I was diagnosed with idiopathic small fiber peripheral neuropathy at Mayo Clinic Rochester. My primary care doctor at the local family clinic set up an appointment for me with a neurologist at Mayo Clinic. I had the EMG and several other tests a few weeks before I saw the neurologist who then did a physical exam of my feet, legs and hands. He even took a photo of my hammer toes to use in a training seminar he was putting together - after asking permission of course ☺ Sadly I left the appointment pretty bummed out because I only have numbness with my neuropathy and there are no drugs/treatments that help. He pretty much told me to watch the symptoms and let them know if it gets worse. That's when I started doing my own research and found Mayo Clinic Connect. @jenniferhunter started a really good discussion on Myofascial Release Therapy that I think is a good resource for managing chronic pain, including pain from neuropathy. Here's a link to the discussion:
> Groups > Neuropathy > Myofascial Release Therapy (MFR) for treating compression and pain
I’d like to know too. Chemo finished 9 months ago now and neuropathy in both feet and chronic pain in right leg and hip has got wose
@geronimo1 @rob59, I'm no expert, but from what I understand chemo-induced neuropathy can vary depending on the type of chemotherapy and other conditions the person may have. For example, my 70-year old dad was getting a platinum drug (oxaliplatin I believe) that is notorious for causing neuropathy. Because he also had type 2 diabetes, they were concerned that his neuropathy could become severe and permanent. So they kept a close eye and diminished the dose if necessary. A 45 year old woman, who doesn't have diabetes taking the same chemo may not have the same issues with neuropathy. It could be less severe and temporary. So there are many factors to be considered.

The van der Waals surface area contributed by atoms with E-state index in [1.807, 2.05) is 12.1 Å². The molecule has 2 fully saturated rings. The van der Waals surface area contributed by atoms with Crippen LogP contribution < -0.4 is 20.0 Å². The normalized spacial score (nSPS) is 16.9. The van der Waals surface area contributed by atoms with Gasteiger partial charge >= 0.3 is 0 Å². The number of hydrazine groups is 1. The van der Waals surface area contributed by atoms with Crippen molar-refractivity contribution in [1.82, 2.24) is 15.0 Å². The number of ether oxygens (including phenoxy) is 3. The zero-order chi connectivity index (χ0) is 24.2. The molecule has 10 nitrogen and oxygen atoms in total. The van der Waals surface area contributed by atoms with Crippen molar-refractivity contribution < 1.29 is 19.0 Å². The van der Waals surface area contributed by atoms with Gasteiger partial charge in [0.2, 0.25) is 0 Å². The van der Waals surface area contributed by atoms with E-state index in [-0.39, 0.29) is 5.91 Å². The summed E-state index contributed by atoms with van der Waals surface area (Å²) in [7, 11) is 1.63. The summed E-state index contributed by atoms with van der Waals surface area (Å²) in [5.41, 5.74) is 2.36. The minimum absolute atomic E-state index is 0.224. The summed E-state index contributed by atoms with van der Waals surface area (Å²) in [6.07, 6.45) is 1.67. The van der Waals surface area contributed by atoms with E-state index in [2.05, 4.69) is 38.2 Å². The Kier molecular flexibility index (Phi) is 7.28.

I'd like to bring in other members who have talked about cancer-related neuropathy into this discussion, like @djanthony @elizm @cancersucks @karendb @ginpene05 and @brianellis
@geronimo1 what type of chemo did you have for what type of cancer?
@rob59, how about your friend; what type of cancer and treatment is causing the neuropathy?
Hi Lisa, Thank you for you response!...Her main symptoms are burning,aching in her feet and legs, sometimes to the point she begins to cry. Rubbing them with lotion and the right amount of pressure temporarily helps....Also, thank you for the info on @jenniferhunter! My friend recently has tried to make an appointment at Mayo but was denied. We're trying different avenues to try and get in to see someone. Thanks for your support!
Hi there. Thanks for your info
I had HER2 Positive Breast Cancer. The Chemo drug they gave me through a picc line was Paclataxyl. They stopped it after 10 rounds because my feet had gone numb. But still continued with 25 rounds of radiation and 18 injections of herceptin.11 months down the track my feet are still numb and my left leg from the hip down is in constant pain. I’m allergic to many drugs so try and manage the pain with foot soaks, oils and massage and osteopanadol. Any suggestions for further relief would be appreciated. Oncologist said if I still had it in a year it would be permanent, thanks for listening